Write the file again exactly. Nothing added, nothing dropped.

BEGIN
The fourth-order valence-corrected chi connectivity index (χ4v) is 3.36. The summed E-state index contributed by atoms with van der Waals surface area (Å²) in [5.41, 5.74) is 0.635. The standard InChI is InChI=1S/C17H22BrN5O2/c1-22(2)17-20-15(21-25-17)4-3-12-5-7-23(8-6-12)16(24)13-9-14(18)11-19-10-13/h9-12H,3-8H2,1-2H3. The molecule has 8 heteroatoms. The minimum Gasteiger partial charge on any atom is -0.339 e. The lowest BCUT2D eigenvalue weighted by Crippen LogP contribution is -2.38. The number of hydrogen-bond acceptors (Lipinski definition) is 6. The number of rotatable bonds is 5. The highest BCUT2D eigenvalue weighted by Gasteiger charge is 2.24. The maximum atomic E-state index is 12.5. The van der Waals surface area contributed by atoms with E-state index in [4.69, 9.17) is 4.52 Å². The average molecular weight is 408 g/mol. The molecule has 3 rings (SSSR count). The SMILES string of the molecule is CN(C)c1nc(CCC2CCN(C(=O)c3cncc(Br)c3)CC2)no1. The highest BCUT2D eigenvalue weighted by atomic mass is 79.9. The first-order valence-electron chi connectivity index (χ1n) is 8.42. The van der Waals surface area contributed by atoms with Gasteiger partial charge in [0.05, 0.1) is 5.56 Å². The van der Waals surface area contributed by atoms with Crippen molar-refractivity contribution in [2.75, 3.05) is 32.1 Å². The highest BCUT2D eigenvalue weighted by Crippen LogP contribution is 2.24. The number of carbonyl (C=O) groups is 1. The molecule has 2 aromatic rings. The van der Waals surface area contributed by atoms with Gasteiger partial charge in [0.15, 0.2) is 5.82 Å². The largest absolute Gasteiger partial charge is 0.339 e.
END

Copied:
The fourth-order valence-corrected chi connectivity index (χ4v) is 3.36. The summed E-state index contributed by atoms with van der Waals surface area (Å²) in [5.41, 5.74) is 0.635. The standard InChI is InChI=1S/C17H22BrN5O2/c1-22(2)17-20-15(21-25-17)4-3-12-5-7-23(8-6-12)16(24)13-9-14(18)11-19-10-13/h9-12H,3-8H2,1-2H3. The molecule has 8 heteroatoms. The minimum Gasteiger partial charge on any atom is -0.339 e. The lowest BCUT2D eigenvalue weighted by Crippen LogP contribution is -2.38. The number of hydrogen-bond acceptors (Lipinski definition) is 6. The number of rotatable bonds is 5. The highest BCUT2D eigenvalue weighted by Gasteiger charge is 2.24. The maximum atomic E-state index is 12.5. The van der Waals surface area contributed by atoms with E-state index in [4.69, 9.17) is 4.52 Å². The average molecular weight is 408 g/mol. The molecule has 3 rings (SSSR count). The SMILES string of the molecule is CN(C)c1nc(CCC2CCN(C(=O)c3cncc(Br)c3)CC2)no1. The highest BCUT2D eigenvalue weighted by atomic mass is 79.9. The first-order valence-electron chi connectivity index (χ1n) is 8.42. The van der Waals surface area contributed by atoms with Gasteiger partial charge in [0.05, 0.1) is 5.56 Å². The van der Waals surface area contributed by atoms with Crippen molar-refractivity contribution in [2.75, 3.05) is 32.1 Å². The highest BCUT2D eigenvalue weighted by Crippen LogP contribution is 2.24. The number of carbonyl (C=O) groups is 1. The molecule has 2 aromatic rings. The van der Waals surface area contributed by atoms with Gasteiger partial charge in [0.15, 0.2) is 5.82 Å². The largest absolute Gasteiger partial charge is 0.339 e.